• A human-made decision

  • Larger values of 𝑘 can improve homogeneity of the clusters; however it risks overfitting

  • Popular methods (Elbow method, Inertia, Silhouette Score)

Elbow method

  • Compute k-means clustering for different values of 𝑘

  • For each 𝑘, calculate the total within-cluster sum of squares (WSS) (the lower - the better)

  • Each observation is allocated to the closest cluster, and the distance between an observation and a cluster is calculated from the Euclidean distance between the observation and the cluster center. Each cluster center will then be updated as the mean for observations in each cluster

  • Plot the curve of WSS according to the number of clusters 𝑘

  • The location of a bend (elbow) in the plot is considered as an indicator of the appropriate number of clusters

Elbow Example

Inertia as a Metric

  • The mean squared distance between each instance and its closest centroid

  • Run several models and keep the model with the lowest inertia? Not that simple!

  • The inertia is not a good performance metric when trying to choose k because it keeps getting lower as we increase k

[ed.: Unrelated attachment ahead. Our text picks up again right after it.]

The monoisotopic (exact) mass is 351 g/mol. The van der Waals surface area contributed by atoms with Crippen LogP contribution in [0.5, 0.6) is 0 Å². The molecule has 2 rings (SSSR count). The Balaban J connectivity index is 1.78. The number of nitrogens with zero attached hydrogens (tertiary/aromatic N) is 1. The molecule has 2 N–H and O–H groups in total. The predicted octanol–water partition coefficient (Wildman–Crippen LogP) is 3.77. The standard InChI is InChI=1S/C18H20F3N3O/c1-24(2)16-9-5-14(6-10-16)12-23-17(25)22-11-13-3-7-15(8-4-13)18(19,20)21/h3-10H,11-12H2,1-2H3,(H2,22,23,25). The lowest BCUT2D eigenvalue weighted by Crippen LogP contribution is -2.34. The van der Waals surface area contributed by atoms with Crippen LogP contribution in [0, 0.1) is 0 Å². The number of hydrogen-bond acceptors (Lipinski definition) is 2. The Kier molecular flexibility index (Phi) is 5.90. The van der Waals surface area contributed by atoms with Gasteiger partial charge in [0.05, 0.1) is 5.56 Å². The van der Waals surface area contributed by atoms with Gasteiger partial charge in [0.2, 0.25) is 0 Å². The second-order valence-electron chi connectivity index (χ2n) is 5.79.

• The more clusters there are, the closer each instance will be to its closest centroid, and therefore the lower the inertia will be

Inertia and Number of k

As you can see, the inertia drops very quickly as we increase k up to 4, but then it decreases much more slowly as we keep increasing k.

Silhouette Score

  • A more precise approach (but also more computationally expensive)

  • The mean silhouette coefficient over all the instances

  • Can vary between –1 and +1

  • Close to +1 means that the instance is well inside its own cluster and far from other clusters

  • Close to 0 means that it is close to a cluster boundary

  • Close to –1 means that the instance may have been assigned to the wrong cluster


  • Although it confirms that k = 4 is a very good choice, it also underlines the fact that k = 5 is quite good as well, and much better than k = 6 or 7

  • This was not visible when comparing inertias

Silhouette Diagram

  • Plot every instance’s silhouette coefficient, sorted by the cluster they are assigned to and by the value of the coefficient

  • Each diagram contains one knife shape per cluster

  • The shape’s height indicates the number of instances the cluster contains, and its width represents the sorted silhouette coefficients of the instances in the cluster (wider is better)

  • The dashed line indicates the mean silhouette coefficient

Silhouette Diagram


  • The vertical dashed lines represent the silhouette score for each number of clusters

  • We can see that when k = 3 and when k = 6, we get bad clusters

  • k = 4 or k = 5, the clusters look pretty good: most instances extend beyond the dashed line, to the right and closer to 1.0

  • When k = 4, the cluster at index 1 is rather big. When k = 5, all clusters have similar sizes

  • So, even though the overall silhouette score from k = 4 is slightly greater than for k = 5, it seems like a good idea to use k = 5 to get clusters of similar sizes